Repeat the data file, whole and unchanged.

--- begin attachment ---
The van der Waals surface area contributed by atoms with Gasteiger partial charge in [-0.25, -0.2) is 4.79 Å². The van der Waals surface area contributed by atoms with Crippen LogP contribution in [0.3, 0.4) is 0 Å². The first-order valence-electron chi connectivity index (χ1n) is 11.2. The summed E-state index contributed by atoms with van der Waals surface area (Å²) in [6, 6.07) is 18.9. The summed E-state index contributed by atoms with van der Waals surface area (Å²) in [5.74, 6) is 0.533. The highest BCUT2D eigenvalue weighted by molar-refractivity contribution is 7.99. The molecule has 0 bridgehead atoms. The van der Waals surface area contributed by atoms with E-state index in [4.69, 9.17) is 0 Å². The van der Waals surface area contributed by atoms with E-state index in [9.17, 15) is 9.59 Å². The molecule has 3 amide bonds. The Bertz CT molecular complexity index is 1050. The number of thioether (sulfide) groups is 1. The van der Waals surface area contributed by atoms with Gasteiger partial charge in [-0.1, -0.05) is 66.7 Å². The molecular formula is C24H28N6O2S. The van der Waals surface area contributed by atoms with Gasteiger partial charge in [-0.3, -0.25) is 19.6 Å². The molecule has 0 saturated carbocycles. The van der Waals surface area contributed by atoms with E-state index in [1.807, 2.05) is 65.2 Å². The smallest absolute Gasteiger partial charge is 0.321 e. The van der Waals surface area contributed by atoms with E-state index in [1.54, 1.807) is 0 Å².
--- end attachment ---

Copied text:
The van der Waals surface area contributed by atoms with Gasteiger partial charge in [-0.25, -0.2) is 4.79 Å². The van der Waals surface area contributed by atoms with Crippen LogP contribution in [0.3, 0.4) is 0 Å². The first-order valence-electron chi connectivity index (χ1n) is 11.2. The summed E-state index contributed by atoms with van der Waals surface area (Å²) in [6, 6.07) is 18.9. The summed E-state index contributed by atoms with van der Waals surface area (Å²) in [5.74, 6) is 0.533. The highest BCUT2D eigenvalue weighted by molar-refractivity contribution is 7.99. The molecule has 0 bridgehead atoms. The van der Waals surface area contributed by atoms with E-state index in [4.69, 9.17) is 0 Å². The van der Waals surface area contributed by atoms with E-state index in [9.17, 15) is 9.59 Å². The molecule has 3 amide bonds. The Bertz CT molecular complexity index is 1050. The number of thioether (sulfide) groups is 1. The van der Waals surface area contributed by atoms with Gasteiger partial charge in [-0.1, -0.05) is 66.7 Å². The molecular formula is C24H28N6O2S. The van der Waals surface area contributed by atoms with Gasteiger partial charge in [-0.3, -0.25) is 19.6 Å². The molecule has 0 saturated carbocycles. The van der Waals surface area contributed by atoms with E-state index in [1.807, 2.05) is 65.2 Å². The smallest absolute Gasteiger partial charge is 0.321 e. The van der Waals surface area contributed by atoms with E-state index in [1.54, 1.807) is 0 Å².